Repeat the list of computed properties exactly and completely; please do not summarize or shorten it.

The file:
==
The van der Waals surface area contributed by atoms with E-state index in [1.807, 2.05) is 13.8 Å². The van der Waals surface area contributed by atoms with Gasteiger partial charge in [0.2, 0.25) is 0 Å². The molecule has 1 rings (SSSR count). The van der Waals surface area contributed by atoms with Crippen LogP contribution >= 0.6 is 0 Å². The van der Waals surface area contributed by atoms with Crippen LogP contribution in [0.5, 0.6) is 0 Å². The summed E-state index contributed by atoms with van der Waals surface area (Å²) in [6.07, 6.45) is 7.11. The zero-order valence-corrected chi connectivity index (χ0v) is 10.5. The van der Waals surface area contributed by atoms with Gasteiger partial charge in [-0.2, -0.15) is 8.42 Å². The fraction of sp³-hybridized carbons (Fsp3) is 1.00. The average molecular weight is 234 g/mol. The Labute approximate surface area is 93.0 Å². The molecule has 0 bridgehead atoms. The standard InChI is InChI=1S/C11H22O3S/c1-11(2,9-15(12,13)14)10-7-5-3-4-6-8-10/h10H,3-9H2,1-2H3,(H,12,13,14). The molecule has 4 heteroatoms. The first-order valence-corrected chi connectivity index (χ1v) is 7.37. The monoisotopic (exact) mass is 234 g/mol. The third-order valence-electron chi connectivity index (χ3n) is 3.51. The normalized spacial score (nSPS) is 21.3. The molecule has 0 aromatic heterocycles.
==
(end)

The van der Waals surface area contributed by atoms with E-state index in [1.807, 2.05) is 13.8 Å². The van der Waals surface area contributed by atoms with Gasteiger partial charge in [0.2, 0.25) is 0 Å². The molecule has 1 rings (SSSR count). The van der Waals surface area contributed by atoms with Crippen LogP contribution >= 0.6 is 0 Å². The van der Waals surface area contributed by atoms with Crippen LogP contribution in [0.5, 0.6) is 0 Å². The summed E-state index contributed by atoms with van der Waals surface area (Å²) in [6.07, 6.45) is 7.11. The zero-order valence-corrected chi connectivity index (χ0v) is 10.5. The van der Waals surface area contributed by atoms with Gasteiger partial charge in [-0.2, -0.15) is 8.42 Å². The fraction of sp³-hybridized carbons (Fsp3) is 1.00. The average molecular weight is 234 g/mol. The Labute approximate surface area is 93.0 Å². The molecule has 0 bridgehead atoms. The standard InChI is InChI=1S/C11H22O3S/c1-11(2,9-15(12,13)14)10-7-5-3-4-6-8-10/h10H,3-9H2,1-2H3,(H,12,13,14). The molecule has 4 heteroatoms. The first-order valence-corrected chi connectivity index (χ1v) is 7.37. The monoisotopic (exact) mass is 234 g/mol. The third-order valence-electron chi connectivity index (χ3n) is 3.51. The normalized spacial score (nSPS) is 21.3. The molecule has 0 aromatic heterocycles.